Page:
“So far, all of his tests have been normal. He has a normal heart on his echocardiogram, normal rhythm, normal tracings – all of his electrophysiologic stuff, his EKGs, have been normal,” Jeffrey Anhalt said about his son. “So he’s getting some other tests today to make sure he doesn’t an abnormal coronary artery, although what we saw on the ultrasounds on the echocardiogram, that’s been normal.”
According to Kapanka, Michigan legislation does not require AEDs in schools. Calvary Christian has had AED machines for more than 15 years and his school’s staff is trained how to use them each fall.
Calvary Christian has two AEDs – one in the gymnasium and another closer to the lobby area near the main office – that both came from foundations. One was supplied by Osteopathic Foundation of West Michigan, and the other was furnished by Kimberly Anne Gillary Foundation.
“I think it’s very important (to have them). Are they costly? To some degree, but they relatively in nature have come down in price and when an event like this takes place and the outcome is what is has become, how do you put a price on that?” said Brian Michelli, public safety director for Fruitport Police Department, who was one of the first responders Thursday, and who also is part of the Calvary Christian Schools community.
Kapanka said that the batteries in AED machines last about three years and that the pads also have a shelf life, so he recommends keeping the devices as updated as possible.
He added that the distributor of the AED equipment was sending a representative from Detroit Friday to Calvary Christian to pick up the device and download the data. He said it will provide a readout of exactly what happened, and that DeVos Hospital will be able to use that data as it relates to Luke.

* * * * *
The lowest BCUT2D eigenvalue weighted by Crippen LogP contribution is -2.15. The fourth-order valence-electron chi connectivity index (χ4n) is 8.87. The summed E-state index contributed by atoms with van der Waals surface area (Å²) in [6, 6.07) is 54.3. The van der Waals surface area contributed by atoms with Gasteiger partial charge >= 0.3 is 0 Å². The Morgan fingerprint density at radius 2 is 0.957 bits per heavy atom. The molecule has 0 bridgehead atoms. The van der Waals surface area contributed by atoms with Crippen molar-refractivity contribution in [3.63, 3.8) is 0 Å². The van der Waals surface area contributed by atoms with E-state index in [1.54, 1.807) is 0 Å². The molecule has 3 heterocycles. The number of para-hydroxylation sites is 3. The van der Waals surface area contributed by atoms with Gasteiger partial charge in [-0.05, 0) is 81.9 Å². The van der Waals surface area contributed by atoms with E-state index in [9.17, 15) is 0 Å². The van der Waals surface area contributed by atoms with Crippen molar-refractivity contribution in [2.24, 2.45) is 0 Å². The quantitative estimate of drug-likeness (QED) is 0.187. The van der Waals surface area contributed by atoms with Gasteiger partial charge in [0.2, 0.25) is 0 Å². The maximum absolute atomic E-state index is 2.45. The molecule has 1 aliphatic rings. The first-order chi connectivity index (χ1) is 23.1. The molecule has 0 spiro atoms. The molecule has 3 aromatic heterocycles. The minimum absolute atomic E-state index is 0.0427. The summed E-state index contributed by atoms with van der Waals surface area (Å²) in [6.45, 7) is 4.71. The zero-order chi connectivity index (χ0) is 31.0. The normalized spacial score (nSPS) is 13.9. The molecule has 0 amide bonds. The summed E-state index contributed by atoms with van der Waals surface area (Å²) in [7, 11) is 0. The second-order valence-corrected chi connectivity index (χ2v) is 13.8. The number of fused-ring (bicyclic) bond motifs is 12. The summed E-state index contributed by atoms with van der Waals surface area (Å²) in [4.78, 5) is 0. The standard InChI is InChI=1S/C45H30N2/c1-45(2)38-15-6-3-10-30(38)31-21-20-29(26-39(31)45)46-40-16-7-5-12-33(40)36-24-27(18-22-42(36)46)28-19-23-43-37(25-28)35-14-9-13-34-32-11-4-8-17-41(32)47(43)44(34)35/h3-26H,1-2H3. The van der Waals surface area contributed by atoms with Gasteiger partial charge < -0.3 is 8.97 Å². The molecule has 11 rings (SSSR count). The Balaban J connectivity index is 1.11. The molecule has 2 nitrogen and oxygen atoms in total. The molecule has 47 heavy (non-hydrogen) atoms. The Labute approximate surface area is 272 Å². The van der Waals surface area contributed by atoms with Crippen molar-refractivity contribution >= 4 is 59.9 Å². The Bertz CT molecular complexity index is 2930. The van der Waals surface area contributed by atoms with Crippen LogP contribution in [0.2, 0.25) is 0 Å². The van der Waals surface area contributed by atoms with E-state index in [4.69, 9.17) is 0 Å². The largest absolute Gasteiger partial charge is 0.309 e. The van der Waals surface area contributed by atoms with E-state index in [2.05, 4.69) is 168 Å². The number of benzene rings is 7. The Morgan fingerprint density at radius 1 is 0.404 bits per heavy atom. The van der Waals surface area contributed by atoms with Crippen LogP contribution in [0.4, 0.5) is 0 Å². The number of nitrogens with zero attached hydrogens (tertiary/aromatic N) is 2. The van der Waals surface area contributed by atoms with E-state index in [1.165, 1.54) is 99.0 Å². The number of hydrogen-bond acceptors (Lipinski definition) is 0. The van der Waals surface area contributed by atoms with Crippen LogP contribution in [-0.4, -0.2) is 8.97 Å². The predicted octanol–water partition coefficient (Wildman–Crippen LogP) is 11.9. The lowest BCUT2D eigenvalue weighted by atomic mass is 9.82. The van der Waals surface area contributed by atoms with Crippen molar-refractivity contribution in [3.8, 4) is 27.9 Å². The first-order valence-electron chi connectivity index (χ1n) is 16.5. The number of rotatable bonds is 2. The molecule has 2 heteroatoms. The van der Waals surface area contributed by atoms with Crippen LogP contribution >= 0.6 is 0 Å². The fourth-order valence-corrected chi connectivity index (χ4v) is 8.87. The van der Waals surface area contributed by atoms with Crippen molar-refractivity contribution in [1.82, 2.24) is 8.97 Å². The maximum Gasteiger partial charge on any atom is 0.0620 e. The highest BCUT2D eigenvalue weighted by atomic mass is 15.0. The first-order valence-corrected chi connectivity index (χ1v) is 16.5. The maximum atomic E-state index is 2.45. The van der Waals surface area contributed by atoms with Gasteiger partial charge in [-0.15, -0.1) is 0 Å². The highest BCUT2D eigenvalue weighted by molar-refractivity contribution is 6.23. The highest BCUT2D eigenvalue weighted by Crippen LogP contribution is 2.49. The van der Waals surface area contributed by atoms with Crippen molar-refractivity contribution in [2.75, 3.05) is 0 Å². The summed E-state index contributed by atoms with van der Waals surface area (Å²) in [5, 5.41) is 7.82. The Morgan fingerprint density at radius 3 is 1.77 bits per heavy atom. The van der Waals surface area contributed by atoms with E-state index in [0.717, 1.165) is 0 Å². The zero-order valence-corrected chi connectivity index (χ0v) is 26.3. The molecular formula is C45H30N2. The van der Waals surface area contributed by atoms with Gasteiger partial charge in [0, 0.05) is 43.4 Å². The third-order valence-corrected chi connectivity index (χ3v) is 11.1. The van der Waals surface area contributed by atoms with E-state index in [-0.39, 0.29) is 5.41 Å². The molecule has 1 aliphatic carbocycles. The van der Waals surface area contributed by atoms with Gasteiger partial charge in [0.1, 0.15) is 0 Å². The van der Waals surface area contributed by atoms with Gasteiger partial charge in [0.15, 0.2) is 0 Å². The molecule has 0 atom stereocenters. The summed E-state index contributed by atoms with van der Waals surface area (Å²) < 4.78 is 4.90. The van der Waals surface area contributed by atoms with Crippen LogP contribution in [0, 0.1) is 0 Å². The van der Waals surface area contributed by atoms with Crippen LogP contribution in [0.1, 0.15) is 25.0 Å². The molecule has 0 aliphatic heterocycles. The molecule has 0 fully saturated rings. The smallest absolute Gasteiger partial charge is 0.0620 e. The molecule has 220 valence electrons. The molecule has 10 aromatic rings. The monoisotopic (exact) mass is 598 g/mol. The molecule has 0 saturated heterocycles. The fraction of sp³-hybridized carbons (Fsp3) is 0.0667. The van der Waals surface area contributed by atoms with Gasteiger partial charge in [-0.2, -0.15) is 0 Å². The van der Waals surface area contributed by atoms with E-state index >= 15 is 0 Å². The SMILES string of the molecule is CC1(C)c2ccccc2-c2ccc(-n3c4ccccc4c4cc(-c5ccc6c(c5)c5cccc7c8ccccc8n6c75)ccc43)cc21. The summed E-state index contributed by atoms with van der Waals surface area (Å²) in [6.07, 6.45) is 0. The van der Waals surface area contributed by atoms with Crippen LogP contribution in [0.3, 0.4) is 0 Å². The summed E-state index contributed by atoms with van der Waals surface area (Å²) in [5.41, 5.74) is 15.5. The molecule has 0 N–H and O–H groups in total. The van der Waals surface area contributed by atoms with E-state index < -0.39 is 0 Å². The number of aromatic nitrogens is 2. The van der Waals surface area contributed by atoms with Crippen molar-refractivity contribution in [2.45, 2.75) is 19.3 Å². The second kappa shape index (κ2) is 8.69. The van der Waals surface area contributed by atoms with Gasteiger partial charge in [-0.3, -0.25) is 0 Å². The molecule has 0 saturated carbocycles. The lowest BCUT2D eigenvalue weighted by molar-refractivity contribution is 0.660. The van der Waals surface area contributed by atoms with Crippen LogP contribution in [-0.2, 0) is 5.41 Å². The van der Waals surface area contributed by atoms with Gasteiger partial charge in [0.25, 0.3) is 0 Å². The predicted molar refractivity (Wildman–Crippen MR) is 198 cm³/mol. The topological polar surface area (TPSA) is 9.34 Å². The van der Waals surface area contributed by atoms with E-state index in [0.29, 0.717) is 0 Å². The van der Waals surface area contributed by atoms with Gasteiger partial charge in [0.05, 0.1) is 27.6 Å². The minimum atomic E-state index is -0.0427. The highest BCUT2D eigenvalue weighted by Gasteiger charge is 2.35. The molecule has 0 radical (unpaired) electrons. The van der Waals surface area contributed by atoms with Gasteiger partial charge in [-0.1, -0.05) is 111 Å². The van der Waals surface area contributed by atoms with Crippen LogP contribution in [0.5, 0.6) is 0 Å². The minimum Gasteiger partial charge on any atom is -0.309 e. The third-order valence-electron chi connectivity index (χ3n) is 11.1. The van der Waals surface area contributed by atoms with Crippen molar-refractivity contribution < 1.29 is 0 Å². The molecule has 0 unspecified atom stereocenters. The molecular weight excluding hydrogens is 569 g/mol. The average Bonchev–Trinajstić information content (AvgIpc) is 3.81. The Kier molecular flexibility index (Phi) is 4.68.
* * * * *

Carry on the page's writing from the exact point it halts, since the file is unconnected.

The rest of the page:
“That same company sends us emails throughout the year with updates and reminders and the importance of keeping that equipment updated,” Kapanka said.
According to Jeffrey Anhalt, it’s possible that they do not find a reason for Luke’s heart episode. He added that Luke could potentially have an implantable defibrillator with which he’d leave the hospital.
Anhalt is hoping that his son, who is a soccer recruit for Spring Arbor University and an all-state honorable-mention selection as a midfielder, is able to resume chasing his goals once he recovers. But, in reality, he’s thankful that Luke is alive.
“It could have been worse, you know,” he said. “Like (if) he’s out in the driveway or some park, playing a pick-up game when this happened, we lose him.”
Calvary Christian’s scheduled boys basketball game Friday night at Fruitport was postponed after the incident. A new date has not been announced.
Story Credit: https://www.mlive.com/highschoolsports/2018/12/aed-and-quick-thinking-by-coach-credited-with-saving-west-michigan-teens-life.html